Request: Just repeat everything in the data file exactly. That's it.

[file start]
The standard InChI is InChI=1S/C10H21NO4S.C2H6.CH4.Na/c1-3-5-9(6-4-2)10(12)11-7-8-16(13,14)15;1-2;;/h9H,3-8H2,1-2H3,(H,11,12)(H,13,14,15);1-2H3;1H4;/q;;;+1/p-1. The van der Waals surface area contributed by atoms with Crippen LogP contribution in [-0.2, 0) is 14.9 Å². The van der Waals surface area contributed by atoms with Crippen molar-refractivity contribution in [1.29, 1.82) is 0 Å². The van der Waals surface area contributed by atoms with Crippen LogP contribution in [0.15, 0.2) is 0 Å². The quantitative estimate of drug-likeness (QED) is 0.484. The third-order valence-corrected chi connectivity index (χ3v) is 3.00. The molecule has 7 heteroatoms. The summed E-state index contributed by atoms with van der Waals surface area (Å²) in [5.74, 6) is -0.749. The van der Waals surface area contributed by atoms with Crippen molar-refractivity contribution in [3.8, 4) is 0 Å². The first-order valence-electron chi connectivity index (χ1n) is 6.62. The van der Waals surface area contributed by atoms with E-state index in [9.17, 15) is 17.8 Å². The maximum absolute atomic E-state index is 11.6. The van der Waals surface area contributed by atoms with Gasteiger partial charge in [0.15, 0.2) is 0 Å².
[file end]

The standard InChI is InChI=1S/C10H21NO4S.C2H6.CH4.Na/c1-3-5-9(6-4-2)10(12)11-7-8-16(13,14)15;1-2;;/h9H,3-8H2,1-2H3,(H,11,12)(H,13,14,15);1-2H3;1H4;/q;;;+1/p-1. The van der Waals surface area contributed by atoms with Crippen LogP contribution in [-0.2, 0) is 14.9 Å². The van der Waals surface area contributed by atoms with Crippen molar-refractivity contribution in [1.29, 1.82) is 0 Å². The van der Waals surface area contributed by atoms with Crippen LogP contribution in [0.15, 0.2) is 0 Å². The quantitative estimate of drug-likeness (QED) is 0.484. The third-order valence-corrected chi connectivity index (χ3v) is 3.00. The molecule has 7 heteroatoms. The summed E-state index contributed by atoms with van der Waals surface area (Å²) in [5.74, 6) is -0.749. The van der Waals surface area contributed by atoms with Crippen molar-refractivity contribution in [3.8, 4) is 0 Å². The first-order valence-electron chi connectivity index (χ1n) is 6.62. The van der Waals surface area contributed by atoms with E-state index in [9.17, 15) is 17.8 Å². The maximum absolute atomic E-state index is 11.6. The van der Waals surface area contributed by atoms with Gasteiger partial charge in [0.15, 0.2) is 0 Å².